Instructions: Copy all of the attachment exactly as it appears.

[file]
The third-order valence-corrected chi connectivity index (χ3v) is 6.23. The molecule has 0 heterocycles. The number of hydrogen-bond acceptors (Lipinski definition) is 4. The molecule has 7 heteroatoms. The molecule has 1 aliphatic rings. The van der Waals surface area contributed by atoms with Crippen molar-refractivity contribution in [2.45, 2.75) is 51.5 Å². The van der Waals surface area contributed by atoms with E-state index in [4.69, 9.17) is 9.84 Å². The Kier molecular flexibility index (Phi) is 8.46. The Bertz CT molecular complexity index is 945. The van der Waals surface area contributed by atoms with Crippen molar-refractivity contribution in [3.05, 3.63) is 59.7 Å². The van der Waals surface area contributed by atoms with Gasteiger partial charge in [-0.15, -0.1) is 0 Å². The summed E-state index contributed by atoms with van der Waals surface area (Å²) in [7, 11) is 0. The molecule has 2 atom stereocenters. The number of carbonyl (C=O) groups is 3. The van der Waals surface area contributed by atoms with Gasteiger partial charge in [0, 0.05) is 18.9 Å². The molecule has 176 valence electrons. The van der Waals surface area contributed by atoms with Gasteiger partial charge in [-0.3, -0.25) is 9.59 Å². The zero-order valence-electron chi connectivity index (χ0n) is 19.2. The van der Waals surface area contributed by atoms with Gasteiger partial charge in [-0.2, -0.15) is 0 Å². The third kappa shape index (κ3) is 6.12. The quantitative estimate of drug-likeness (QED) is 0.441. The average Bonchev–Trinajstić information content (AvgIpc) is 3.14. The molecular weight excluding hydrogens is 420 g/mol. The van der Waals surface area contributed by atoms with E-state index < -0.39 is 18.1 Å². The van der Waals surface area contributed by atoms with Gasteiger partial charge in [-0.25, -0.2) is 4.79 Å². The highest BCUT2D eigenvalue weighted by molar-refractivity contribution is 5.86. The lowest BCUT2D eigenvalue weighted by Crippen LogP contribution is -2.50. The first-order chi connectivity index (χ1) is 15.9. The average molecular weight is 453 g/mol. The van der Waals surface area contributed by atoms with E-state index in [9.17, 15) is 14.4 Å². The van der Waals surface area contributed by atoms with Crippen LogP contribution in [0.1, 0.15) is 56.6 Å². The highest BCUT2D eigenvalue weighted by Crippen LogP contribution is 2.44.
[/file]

The third-order valence-corrected chi connectivity index (χ3v) is 6.23. The molecule has 0 heterocycles. The number of hydrogen-bond acceptors (Lipinski definition) is 4. The molecule has 7 heteroatoms. The molecule has 1 aliphatic rings. The van der Waals surface area contributed by atoms with Crippen molar-refractivity contribution in [2.45, 2.75) is 51.5 Å². The van der Waals surface area contributed by atoms with E-state index in [4.69, 9.17) is 9.84 Å². The Kier molecular flexibility index (Phi) is 8.46. The Bertz CT molecular complexity index is 945. The van der Waals surface area contributed by atoms with Crippen molar-refractivity contribution in [3.05, 3.63) is 59.7 Å². The van der Waals surface area contributed by atoms with Gasteiger partial charge in [-0.15, -0.1) is 0 Å². The summed E-state index contributed by atoms with van der Waals surface area (Å²) in [7, 11) is 0. The molecule has 2 atom stereocenters. The number of carbonyl (C=O) groups is 3. The van der Waals surface area contributed by atoms with Gasteiger partial charge in [0, 0.05) is 18.9 Å². The molecule has 176 valence electrons. The van der Waals surface area contributed by atoms with Gasteiger partial charge in [-0.3, -0.25) is 9.59 Å². The zero-order valence-electron chi connectivity index (χ0n) is 19.2. The van der Waals surface area contributed by atoms with Gasteiger partial charge in [-0.2, -0.15) is 0 Å². The third kappa shape index (κ3) is 6.12. The quantitative estimate of drug-likeness (QED) is 0.441. The average Bonchev–Trinajstić information content (AvgIpc) is 3.14. The molecular weight excluding hydrogens is 420 g/mol. The van der Waals surface area contributed by atoms with E-state index < -0.39 is 18.1 Å². The van der Waals surface area contributed by atoms with Gasteiger partial charge in [-0.25, -0.2) is 4.79 Å². The highest BCUT2D eigenvalue weighted by molar-refractivity contribution is 5.86. The lowest BCUT2D eigenvalue weighted by Crippen LogP contribution is -2.50. The first-order chi connectivity index (χ1) is 15.9. The average molecular weight is 453 g/mol. The van der Waals surface area contributed by atoms with E-state index in [9.17, 15) is 14.4 Å². The van der Waals surface area contributed by atoms with Crippen LogP contribution in [0.1, 0.15) is 56.6 Å². The highest BCUT2D eigenvalue weighted by Crippen LogP contribution is 2.44.